Linux man pages : getpgrp (2)
SETPGID(2) Linux Programmer's Manual SETPGID(2)
setpgid, getpgid, setpgrp, getpgrp - set/get process group
int setpgid(pid_t pid, pid_t pgid);
pid_t getpgid(pid_t pid);
setpgid sets the process group ID of the process specified by pid to
pgid. If pid is zero, the process ID of the current process is used.
If pgid is zero, the process ID of the process specified by pid is
used. If setpgid is used to move a process from one process group to
another (as is done by some shells when creating pipelines), both pro-
cess groups must be part of the same session. In this case, the pgid
specifies an existing process group to be joined and the session ID of
that group must match the session ID of the joining process.
getpgid returns the process group ID of the process specified by pid.
If pid is zero, the process ID of the current process is used.
In the Linux DLL 4.4.1 library, setpgrp simply calls setpgid(0,0).
getpgrp is equivalent to getpgid(0). Each process group is a member of
a session and each process is a member of the session of which its pro-
cess group is a member.
Process groups are used for distribution of signals, and by terminals
to arbitrate requests for their input: Processes that have the same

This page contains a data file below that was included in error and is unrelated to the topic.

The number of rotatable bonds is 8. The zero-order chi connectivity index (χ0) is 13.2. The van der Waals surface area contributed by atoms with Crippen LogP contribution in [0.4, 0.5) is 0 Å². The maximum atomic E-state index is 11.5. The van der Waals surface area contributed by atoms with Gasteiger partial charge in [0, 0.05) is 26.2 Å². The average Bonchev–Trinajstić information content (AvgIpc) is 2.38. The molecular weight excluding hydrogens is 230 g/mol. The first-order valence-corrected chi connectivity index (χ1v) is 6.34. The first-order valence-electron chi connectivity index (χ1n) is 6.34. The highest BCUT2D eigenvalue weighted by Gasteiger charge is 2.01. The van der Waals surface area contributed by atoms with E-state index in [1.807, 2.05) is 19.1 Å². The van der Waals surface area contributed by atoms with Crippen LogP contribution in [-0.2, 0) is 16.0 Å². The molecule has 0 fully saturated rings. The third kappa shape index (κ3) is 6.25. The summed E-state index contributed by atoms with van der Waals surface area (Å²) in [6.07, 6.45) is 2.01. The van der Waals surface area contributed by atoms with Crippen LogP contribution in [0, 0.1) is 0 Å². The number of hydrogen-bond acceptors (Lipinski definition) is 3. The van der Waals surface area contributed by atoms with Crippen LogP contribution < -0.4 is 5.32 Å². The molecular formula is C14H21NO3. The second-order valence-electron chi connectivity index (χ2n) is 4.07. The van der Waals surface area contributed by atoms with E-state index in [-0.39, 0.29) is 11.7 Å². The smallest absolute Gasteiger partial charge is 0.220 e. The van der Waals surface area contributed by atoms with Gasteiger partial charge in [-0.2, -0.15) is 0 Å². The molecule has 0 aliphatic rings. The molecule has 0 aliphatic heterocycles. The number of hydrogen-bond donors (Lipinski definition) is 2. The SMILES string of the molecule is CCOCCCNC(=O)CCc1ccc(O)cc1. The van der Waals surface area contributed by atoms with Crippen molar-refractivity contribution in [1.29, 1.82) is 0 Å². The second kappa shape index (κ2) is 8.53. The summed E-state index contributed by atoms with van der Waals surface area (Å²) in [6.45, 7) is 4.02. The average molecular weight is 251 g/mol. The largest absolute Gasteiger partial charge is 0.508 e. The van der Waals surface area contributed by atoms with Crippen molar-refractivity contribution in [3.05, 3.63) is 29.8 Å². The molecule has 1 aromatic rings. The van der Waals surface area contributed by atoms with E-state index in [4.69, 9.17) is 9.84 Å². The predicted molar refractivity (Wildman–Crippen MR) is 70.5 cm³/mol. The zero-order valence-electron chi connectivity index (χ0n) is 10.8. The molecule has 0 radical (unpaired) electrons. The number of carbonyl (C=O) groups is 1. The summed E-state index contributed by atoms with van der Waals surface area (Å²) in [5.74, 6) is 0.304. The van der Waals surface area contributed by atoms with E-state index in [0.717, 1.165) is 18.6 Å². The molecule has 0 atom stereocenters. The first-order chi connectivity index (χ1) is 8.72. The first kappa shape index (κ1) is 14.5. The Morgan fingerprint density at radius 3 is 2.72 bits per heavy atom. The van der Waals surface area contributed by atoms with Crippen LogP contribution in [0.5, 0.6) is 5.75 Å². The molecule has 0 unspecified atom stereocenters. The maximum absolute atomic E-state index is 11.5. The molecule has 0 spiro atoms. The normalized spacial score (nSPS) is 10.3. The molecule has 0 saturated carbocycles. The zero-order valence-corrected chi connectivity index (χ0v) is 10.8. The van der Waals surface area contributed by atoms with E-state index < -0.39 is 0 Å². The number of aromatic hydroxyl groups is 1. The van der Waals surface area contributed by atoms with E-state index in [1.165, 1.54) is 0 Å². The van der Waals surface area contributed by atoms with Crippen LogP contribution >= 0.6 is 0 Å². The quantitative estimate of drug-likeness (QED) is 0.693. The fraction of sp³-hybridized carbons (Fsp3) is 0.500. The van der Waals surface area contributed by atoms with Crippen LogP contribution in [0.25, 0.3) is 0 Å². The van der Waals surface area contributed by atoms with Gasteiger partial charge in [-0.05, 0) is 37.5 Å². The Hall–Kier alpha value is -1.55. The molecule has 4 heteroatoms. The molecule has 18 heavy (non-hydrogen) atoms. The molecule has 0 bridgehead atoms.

process group as the terminal are foreground and may read, while others
will block with a signal if they attempt to read. These calls are thus
used by programs such as csh(1) to create process groups in implement-
ing job control. The TIOCGPGRP and TIOCSPGRP calls described in
termios(3) are used to get/set the process group of the control termi-
If a session has a controlling terminal, CLOCAL is not set and a hangup
occurs, then the session leader is sent a SIGHUP. If the session
leader exits, the SIGHUP signal will be sent to each process in the
foreground process group of the controlling terminal.
If the exit of the process causes a process group to become orphaned,
and if any member of the newly-orphaned process group is stopped, then
a SIGHUP signal followed by a SIGCONT signal will be sent to each pro-
cess in the newly-orphaned process group.
On success, setpgid and setpgrp return zero. On error, -1 is returned,
and errno is set appropriately.
getpgid returns a process group on success. On error, -1 is returned,
and errno is set appropriately.
getpgrp always returns the current process group.
EINVAL pgid is less than 0 (setpgid, setpgrp).
EACCES An attempt was made to change the process group ID of one of the
children of the calling process and the child had already per-
formed an execve (setpgid, setpgrp).
EPERM An attempt was made to move a process into a process group in a
different session, or to change the process group ID of one of
the children of the calling process and the child was in a dif-
ferent session, or to change the process group ID of a session
leader (setpgid, setpgrp).
ESRCH pid does not match any process.
The functions setpgid and getpgrp conform to POSIX.1. The function
setpgrp is from BSD 4.2. The function getpgid conforms to SVr4.
POSIX took setpgid from the BSD function setpgrp. Also SysV has a
function with the same name, but it is identical to setsid(2).
To get the prototypes under glibc, define both _XOPEN_SOURCE and
_XOPEN_SOURCE_EXTENDED, or use "#define _XOPEN_SOURCE n" for some inte-
ger n larger than or equal to 500.
getuid(2), setsid(2), tcsetpgrp(3), termios(3)
Linux 1999-09-02 SETPGID(2)